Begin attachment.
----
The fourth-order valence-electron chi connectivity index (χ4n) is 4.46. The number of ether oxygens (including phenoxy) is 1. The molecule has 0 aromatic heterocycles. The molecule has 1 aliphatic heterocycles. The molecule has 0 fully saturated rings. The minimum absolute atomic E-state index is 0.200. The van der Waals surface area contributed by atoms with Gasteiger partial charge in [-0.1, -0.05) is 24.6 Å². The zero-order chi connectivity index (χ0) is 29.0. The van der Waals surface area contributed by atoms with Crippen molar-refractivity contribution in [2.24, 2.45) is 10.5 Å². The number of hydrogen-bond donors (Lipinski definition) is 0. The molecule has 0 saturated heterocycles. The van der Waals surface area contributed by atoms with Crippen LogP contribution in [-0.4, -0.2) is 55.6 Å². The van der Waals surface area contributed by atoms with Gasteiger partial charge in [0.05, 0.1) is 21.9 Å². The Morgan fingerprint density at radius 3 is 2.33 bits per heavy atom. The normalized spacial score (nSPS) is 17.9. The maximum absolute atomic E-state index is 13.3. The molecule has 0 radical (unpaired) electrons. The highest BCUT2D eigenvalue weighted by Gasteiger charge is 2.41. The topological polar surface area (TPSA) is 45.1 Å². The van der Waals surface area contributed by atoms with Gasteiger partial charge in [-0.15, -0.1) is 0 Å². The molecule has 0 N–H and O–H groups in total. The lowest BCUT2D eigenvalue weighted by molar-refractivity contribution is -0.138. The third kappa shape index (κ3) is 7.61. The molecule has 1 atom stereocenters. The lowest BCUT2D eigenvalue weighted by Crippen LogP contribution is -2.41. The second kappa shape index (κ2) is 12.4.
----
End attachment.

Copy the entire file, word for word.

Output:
The fourth-order valence-electron chi connectivity index (χ4n) is 4.46. The number of ether oxygens (including phenoxy) is 1. The molecule has 0 aromatic heterocycles. The molecule has 1 aliphatic heterocycles. The molecule has 0 fully saturated rings. The minimum absolute atomic E-state index is 0.200. The van der Waals surface area contributed by atoms with Gasteiger partial charge in [-0.1, -0.05) is 24.6 Å². The zero-order chi connectivity index (χ0) is 29.0. The van der Waals surface area contributed by atoms with Crippen molar-refractivity contribution in [2.24, 2.45) is 10.5 Å². The number of hydrogen-bond donors (Lipinski definition) is 0. The molecule has 0 saturated heterocycles. The van der Waals surface area contributed by atoms with Crippen LogP contribution in [-0.4, -0.2) is 55.6 Å². The van der Waals surface area contributed by atoms with Gasteiger partial charge in [0.05, 0.1) is 21.9 Å². The Morgan fingerprint density at radius 3 is 2.33 bits per heavy atom. The normalized spacial score (nSPS) is 17.9. The maximum absolute atomic E-state index is 13.3. The molecule has 0 radical (unpaired) electrons. The highest BCUT2D eigenvalue weighted by Gasteiger charge is 2.41. The topological polar surface area (TPSA) is 45.1 Å². The van der Waals surface area contributed by atoms with Gasteiger partial charge in [-0.15, -0.1) is 0 Å². The molecule has 0 N–H and O–H groups in total. The lowest BCUT2D eigenvalue weighted by molar-refractivity contribution is -0.138. The third kappa shape index (κ3) is 7.61. The molecule has 1 atom stereocenters. The lowest BCUT2D eigenvalue weighted by Crippen LogP contribution is -2.41. The second kappa shape index (κ2) is 12.4.